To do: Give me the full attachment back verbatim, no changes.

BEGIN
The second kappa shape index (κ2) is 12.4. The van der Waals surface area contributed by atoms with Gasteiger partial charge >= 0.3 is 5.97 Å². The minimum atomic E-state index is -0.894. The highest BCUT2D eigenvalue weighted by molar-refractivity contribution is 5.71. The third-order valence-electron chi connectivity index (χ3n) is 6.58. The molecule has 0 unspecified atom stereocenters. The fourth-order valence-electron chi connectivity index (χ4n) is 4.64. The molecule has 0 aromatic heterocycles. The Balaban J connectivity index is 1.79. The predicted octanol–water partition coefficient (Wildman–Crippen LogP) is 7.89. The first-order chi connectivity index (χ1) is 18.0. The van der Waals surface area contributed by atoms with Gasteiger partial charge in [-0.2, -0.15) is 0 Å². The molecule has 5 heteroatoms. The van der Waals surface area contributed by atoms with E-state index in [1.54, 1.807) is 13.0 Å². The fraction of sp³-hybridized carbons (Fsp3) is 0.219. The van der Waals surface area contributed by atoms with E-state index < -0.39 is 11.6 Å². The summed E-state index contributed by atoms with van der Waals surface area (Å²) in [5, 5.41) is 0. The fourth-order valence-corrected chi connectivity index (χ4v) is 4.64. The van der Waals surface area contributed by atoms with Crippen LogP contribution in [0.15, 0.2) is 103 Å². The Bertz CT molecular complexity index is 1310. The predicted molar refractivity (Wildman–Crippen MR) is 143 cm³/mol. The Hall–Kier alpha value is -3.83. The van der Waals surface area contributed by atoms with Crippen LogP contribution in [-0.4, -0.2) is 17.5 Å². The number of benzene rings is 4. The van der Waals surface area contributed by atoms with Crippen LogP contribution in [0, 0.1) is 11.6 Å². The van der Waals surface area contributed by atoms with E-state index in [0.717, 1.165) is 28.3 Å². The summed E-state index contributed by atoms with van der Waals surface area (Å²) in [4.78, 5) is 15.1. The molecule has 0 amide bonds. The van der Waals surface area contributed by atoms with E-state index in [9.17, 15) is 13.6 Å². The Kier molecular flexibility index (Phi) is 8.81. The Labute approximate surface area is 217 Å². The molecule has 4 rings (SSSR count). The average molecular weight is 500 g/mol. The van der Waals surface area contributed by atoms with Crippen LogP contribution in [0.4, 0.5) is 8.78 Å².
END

The second kappa shape index (κ2) is 12.4. The van der Waals surface area contributed by atoms with Gasteiger partial charge >= 0.3 is 5.97 Å². The minimum atomic E-state index is -0.894. The highest BCUT2D eigenvalue weighted by molar-refractivity contribution is 5.71. The third-order valence-electron chi connectivity index (χ3n) is 6.58. The molecule has 0 unspecified atom stereocenters. The fourth-order valence-electron chi connectivity index (χ4n) is 4.64. The molecule has 0 aromatic heterocycles. The Balaban J connectivity index is 1.79. The predicted octanol–water partition coefficient (Wildman–Crippen LogP) is 7.89. The first-order chi connectivity index (χ1) is 18.0. The van der Waals surface area contributed by atoms with Gasteiger partial charge in [-0.2, -0.15) is 0 Å². The molecule has 5 heteroatoms. The van der Waals surface area contributed by atoms with E-state index in [1.54, 1.807) is 13.0 Å². The fraction of sp³-hybridized carbons (Fsp3) is 0.219. The van der Waals surface area contributed by atoms with E-state index < -0.39 is 11.6 Å². The summed E-state index contributed by atoms with van der Waals surface area (Å²) in [5, 5.41) is 0. The fourth-order valence-corrected chi connectivity index (χ4v) is 4.64. The van der Waals surface area contributed by atoms with Crippen LogP contribution in [0.15, 0.2) is 103 Å². The Bertz CT molecular complexity index is 1310. The predicted molar refractivity (Wildman–Crippen MR) is 143 cm³/mol. The Hall–Kier alpha value is -3.83. The van der Waals surface area contributed by atoms with Crippen LogP contribution in [-0.4, -0.2) is 17.5 Å². The number of benzene rings is 4. The van der Waals surface area contributed by atoms with Crippen LogP contribution in [0, 0.1) is 11.6 Å². The van der Waals surface area contributed by atoms with E-state index in [0.717, 1.165) is 28.3 Å². The summed E-state index contributed by atoms with van der Waals surface area (Å²) in [4.78, 5) is 15.1. The molecule has 0 amide bonds. The van der Waals surface area contributed by atoms with E-state index in [9.17, 15) is 13.6 Å². The Kier molecular flexibility index (Phi) is 8.81. The Labute approximate surface area is 217 Å². The molecule has 4 rings (SSSR count). The average molecular weight is 500 g/mol. The van der Waals surface area contributed by atoms with Crippen LogP contribution in [0.4, 0.5) is 8.78 Å².